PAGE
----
The protest may not have risen to the level of an Antifa riot, with Molotov cocktails thrown and windows broken, but given how often they have turned out that way, and the fact that Hawley was not home, but his wife and newborn were, The Post shouldn’t have tried to score political points by excusing the protesters’ behavior. They didn’t simply stand quietly outside Hawley’s home with candles, several used megaphones to shout at the home, argue with neighbors asking them to be quiet, and even went up to the Hawley’s front door. They may not have knocked on the door as they claim, but they did ring the doorbell. Those actions, late at night, could be considered frightening to a new mother, especially one who likely paid attention to the political riots this summer.
Meanwhile, other media outlets focused on Hawley’s claims of terrorization, or framed the story more neutrally by simply stating there was a protest outside the senator’s home and there were conflicting narratives:
The Fight Over What’s "Peaceful"
The argument over whether or not this incident could be characterized as "peaceful" is just the latest in a long string of similar incidents we saw in 2020.
Over the summer, AllSides found media bias in coverage of protests in London, which BBC News (Center bias, though close to Lean Left) characterized as "largely peaceful." We found there was plenty of violence documented on video at the event.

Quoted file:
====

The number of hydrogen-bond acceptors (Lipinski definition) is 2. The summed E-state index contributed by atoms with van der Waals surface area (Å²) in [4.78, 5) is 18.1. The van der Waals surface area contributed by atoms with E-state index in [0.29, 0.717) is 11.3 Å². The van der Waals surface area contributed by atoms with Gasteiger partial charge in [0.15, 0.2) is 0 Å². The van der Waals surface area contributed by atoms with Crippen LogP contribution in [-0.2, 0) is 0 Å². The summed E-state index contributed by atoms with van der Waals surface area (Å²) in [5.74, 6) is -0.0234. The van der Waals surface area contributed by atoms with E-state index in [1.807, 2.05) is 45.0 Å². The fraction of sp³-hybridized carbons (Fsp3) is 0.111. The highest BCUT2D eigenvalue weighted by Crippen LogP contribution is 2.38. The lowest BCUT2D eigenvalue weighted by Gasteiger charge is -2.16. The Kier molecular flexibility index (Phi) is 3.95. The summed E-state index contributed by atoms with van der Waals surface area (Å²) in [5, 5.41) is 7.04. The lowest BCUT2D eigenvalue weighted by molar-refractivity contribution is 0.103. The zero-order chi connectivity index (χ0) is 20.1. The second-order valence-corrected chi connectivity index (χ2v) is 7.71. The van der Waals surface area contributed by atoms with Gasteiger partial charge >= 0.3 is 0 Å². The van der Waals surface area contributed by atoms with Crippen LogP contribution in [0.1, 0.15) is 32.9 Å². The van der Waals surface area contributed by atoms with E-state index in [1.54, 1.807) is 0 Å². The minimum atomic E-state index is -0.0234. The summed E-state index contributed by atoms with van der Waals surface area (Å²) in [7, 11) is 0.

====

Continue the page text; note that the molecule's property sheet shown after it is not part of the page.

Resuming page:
There was also the incident in which St. Louis protesters marched to the mayor’s house, which led homeowners Patricia and Mark McCloskey to step outside their front door holding guns. Many left media outlets characterized the protesters as "peaceful," yet omitted the fact that they were trespassing on private property.
In the last nine months in the United States, we saw people target public figures’ homes numerous times for political purposes — vandalizing them, erecting guillotines outside them, or shooting fireworks into their apartment complex. Other people looted stores and vandalized police cruisers and monuments. Still others burned pig heads in the street. Hawley’s neighbors and wife are likely aware of this. Because a pattern of vandalization and arson has been established by some in the U.S. since this summer, many are understandably intimidated when protesters show up at their houses.
Protesters can be both not violent and not peaceful at the same time. The absence of overt violence or property damage does not mean an event was peaceful; it can still be disruptive and scary. When media outlets solely quote people who claim protests in residential neighborhoods are "peaceful" and fail to interview the targets or their neighbors, they’re committing the worst kind of media bias — misdirecting your attention and obscuring your view.
Media exists in part to hold bad behavior to account. Biased media often does a poor job of this in order to protect their side.
Julie Mastrine is the Director of Marketing at AllSides. She has a Lean Right bias.
This piece was reviewed by Managing Editor Henry A. Brechter (Center bias).